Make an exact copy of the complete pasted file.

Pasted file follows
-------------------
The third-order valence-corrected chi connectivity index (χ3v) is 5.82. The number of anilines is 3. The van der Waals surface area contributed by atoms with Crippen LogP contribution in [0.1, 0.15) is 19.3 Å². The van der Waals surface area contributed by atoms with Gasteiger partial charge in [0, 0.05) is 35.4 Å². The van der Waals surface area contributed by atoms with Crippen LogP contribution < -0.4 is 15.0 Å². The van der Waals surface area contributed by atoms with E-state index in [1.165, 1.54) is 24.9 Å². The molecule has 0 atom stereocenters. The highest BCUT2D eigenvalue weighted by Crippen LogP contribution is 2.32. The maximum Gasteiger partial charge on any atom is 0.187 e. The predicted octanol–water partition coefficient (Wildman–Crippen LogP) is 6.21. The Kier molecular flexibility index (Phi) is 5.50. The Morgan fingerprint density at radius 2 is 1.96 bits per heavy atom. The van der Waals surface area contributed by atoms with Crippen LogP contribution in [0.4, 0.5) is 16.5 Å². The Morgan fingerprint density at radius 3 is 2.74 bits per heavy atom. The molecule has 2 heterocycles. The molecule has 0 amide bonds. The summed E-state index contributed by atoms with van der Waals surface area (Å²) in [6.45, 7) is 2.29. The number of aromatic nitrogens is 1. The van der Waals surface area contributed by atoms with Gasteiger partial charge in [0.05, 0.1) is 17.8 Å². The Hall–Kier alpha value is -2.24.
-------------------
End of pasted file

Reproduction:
The third-order valence-corrected chi connectivity index (χ3v) is 5.82. The number of anilines is 3. The van der Waals surface area contributed by atoms with Crippen LogP contribution in [0.1, 0.15) is 19.3 Å². The van der Waals surface area contributed by atoms with Gasteiger partial charge in [0, 0.05) is 35.4 Å². The van der Waals surface area contributed by atoms with Crippen LogP contribution < -0.4 is 15.0 Å². The van der Waals surface area contributed by atoms with E-state index in [1.165, 1.54) is 24.9 Å². The molecule has 0 atom stereocenters. The highest BCUT2D eigenvalue weighted by Crippen LogP contribution is 2.32. The maximum Gasteiger partial charge on any atom is 0.187 e. The predicted octanol–water partition coefficient (Wildman–Crippen LogP) is 6.21. The Kier molecular flexibility index (Phi) is 5.50. The Morgan fingerprint density at radius 2 is 1.96 bits per heavy atom. The van der Waals surface area contributed by atoms with Crippen LogP contribution in [0.4, 0.5) is 16.5 Å². The Morgan fingerprint density at radius 3 is 2.74 bits per heavy atom. The molecule has 2 heterocycles. The molecule has 0 amide bonds. The summed E-state index contributed by atoms with van der Waals surface area (Å²) in [6.45, 7) is 2.29. The number of aromatic nitrogens is 1. The van der Waals surface area contributed by atoms with Gasteiger partial charge in [0.05, 0.1) is 17.8 Å². The Hall–Kier alpha value is -2.24.